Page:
If your hotel does not provide transport or is not located on the subway you may need to drive to Boston Common because a lot of the trains don’t run early enough to get you to the buses. There is a parking garage under Boston Common and it’s a public holiday so the rates are not outrageous.
You will get a drop off bag at the expo, which you can fill with stuff for the baggage buses at Hopkinton and pick-up at the finish. The baggage busses will not take anything that does not fit in your bag.
You may be hanging around outside in Hopkinton for a long time before the start so be prepared. (In 2007 it poured down and they let the runners into the gym, that is the first and only time I have ever seen them do that. Assume you will be outside the whole time). There are large open sided tents but there is not enough room in the tents for all runners.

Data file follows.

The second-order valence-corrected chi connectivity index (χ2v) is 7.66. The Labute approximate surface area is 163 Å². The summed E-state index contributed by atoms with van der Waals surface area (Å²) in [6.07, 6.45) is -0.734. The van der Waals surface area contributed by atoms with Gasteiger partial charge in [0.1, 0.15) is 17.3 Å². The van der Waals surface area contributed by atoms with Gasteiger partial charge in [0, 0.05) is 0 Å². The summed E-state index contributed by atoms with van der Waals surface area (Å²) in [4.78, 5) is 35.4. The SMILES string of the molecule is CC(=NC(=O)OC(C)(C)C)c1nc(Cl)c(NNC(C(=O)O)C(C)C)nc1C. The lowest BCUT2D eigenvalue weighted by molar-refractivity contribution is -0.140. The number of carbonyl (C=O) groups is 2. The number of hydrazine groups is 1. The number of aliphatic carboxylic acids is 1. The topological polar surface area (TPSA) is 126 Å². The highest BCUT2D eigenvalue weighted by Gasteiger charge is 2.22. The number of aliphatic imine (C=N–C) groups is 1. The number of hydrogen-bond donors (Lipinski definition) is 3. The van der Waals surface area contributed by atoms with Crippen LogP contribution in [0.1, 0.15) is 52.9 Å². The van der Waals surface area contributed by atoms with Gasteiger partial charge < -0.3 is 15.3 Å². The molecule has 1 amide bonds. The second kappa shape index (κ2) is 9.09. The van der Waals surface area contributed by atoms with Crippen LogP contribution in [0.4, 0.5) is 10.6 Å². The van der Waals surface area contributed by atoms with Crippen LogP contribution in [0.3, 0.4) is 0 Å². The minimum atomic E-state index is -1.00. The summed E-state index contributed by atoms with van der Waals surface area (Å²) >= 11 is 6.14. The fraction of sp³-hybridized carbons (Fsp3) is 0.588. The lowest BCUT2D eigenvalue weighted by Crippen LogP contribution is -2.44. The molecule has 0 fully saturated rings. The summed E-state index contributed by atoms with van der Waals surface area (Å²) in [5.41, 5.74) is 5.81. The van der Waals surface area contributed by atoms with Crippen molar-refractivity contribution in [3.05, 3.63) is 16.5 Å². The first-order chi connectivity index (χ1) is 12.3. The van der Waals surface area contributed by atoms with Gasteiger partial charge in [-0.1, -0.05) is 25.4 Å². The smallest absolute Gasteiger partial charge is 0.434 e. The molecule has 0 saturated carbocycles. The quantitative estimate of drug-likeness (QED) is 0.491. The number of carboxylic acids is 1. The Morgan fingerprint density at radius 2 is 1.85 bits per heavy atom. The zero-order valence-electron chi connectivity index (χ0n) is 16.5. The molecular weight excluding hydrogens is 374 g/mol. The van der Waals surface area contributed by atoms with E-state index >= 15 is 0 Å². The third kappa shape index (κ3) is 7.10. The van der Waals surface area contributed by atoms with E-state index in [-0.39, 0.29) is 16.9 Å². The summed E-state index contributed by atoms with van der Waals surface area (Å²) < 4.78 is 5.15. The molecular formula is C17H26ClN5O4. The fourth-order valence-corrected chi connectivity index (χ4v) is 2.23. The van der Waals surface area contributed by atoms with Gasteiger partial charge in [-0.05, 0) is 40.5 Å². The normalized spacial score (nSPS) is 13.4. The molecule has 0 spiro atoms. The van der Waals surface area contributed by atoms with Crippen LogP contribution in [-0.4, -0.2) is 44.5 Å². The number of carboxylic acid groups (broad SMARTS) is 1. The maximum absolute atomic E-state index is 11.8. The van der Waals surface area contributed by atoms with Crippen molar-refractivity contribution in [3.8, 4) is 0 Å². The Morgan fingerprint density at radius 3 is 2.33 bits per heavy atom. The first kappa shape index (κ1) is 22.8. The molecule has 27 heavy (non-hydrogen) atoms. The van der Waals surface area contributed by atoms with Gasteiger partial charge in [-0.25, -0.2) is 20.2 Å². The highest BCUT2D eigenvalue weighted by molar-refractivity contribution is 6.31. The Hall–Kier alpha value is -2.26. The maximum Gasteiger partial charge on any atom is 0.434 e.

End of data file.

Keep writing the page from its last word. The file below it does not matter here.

There are lots of porta-potties but the lines are huge! In 2008 some runners bib numbers and chips were removed for peeing in the bushes so beware!
Although you can only bring home what fits in your bag, anything you leave behind in Hopkinton is picked up and given to charity. So, I always bring extra stuff and look at it as a donation.
Stuff to bring:
- Something to put between you and the ground. (a garbage bag, an old blanket even an air mattress)
- Warm clothes – I have a set of clothes from the thrift shop that I wear- anything that does not fit in the bag gets left behind.
- A hat and gloves –if it’s hot you need the hat to keep the sun off before the run.
- An extra pair of running socks just in case your feet get wet before the race.
- An extra large garbage bag to put over your clothes in case it is wet or cold (you can also start the run in this if you need to)- I bring extras every year and I always end up making new friends by giving them all away.